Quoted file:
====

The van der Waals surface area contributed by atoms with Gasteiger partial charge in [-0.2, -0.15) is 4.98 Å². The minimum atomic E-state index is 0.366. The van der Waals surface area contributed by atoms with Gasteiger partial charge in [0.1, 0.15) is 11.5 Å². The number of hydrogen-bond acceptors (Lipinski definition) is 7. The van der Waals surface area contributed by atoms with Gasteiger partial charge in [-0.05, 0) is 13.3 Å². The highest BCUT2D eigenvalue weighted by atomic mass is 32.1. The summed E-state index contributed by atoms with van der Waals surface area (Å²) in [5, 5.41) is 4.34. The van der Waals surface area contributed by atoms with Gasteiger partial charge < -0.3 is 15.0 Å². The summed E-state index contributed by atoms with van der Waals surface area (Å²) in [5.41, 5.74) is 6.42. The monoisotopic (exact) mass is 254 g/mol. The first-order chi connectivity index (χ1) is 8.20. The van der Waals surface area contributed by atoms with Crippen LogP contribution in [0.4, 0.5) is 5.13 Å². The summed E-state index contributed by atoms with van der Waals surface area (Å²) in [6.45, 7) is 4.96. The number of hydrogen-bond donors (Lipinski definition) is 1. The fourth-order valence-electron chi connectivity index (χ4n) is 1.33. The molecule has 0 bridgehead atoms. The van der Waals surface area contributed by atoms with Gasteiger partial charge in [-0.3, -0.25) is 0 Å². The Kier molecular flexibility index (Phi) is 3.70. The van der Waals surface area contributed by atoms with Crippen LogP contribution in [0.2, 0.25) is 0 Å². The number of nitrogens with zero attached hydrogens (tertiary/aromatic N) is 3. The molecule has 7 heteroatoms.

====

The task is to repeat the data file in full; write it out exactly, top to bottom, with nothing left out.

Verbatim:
The van der Waals surface area contributed by atoms with Gasteiger partial charge in [-0.2, -0.15) is 4.98 Å². The minimum atomic E-state index is 0.366. The van der Waals surface area contributed by atoms with Gasteiger partial charge in [0.1, 0.15) is 11.5 Å². The number of hydrogen-bond acceptors (Lipinski definition) is 7. The van der Waals surface area contributed by atoms with Gasteiger partial charge in [-0.05, 0) is 13.3 Å². The highest BCUT2D eigenvalue weighted by atomic mass is 32.1. The summed E-state index contributed by atoms with van der Waals surface area (Å²) in [5, 5.41) is 4.34. The van der Waals surface area contributed by atoms with Gasteiger partial charge < -0.3 is 15.0 Å². The summed E-state index contributed by atoms with van der Waals surface area (Å²) in [5.41, 5.74) is 6.42. The monoisotopic (exact) mass is 254 g/mol. The first-order chi connectivity index (χ1) is 8.20. The van der Waals surface area contributed by atoms with Crippen LogP contribution in [0.4, 0.5) is 5.13 Å². The summed E-state index contributed by atoms with van der Waals surface area (Å²) in [6.45, 7) is 4.96. The number of hydrogen-bond donors (Lipinski definition) is 1. The fourth-order valence-electron chi connectivity index (χ4n) is 1.33. The molecule has 0 bridgehead atoms. The van der Waals surface area contributed by atoms with Gasteiger partial charge in [-0.3, -0.25) is 0 Å². The Kier molecular flexibility index (Phi) is 3.70. The van der Waals surface area contributed by atoms with Crippen LogP contribution in [0.2, 0.25) is 0 Å². The number of nitrogens with zero attached hydrogens (tertiary/aromatic N) is 3. The molecule has 7 heteroatoms.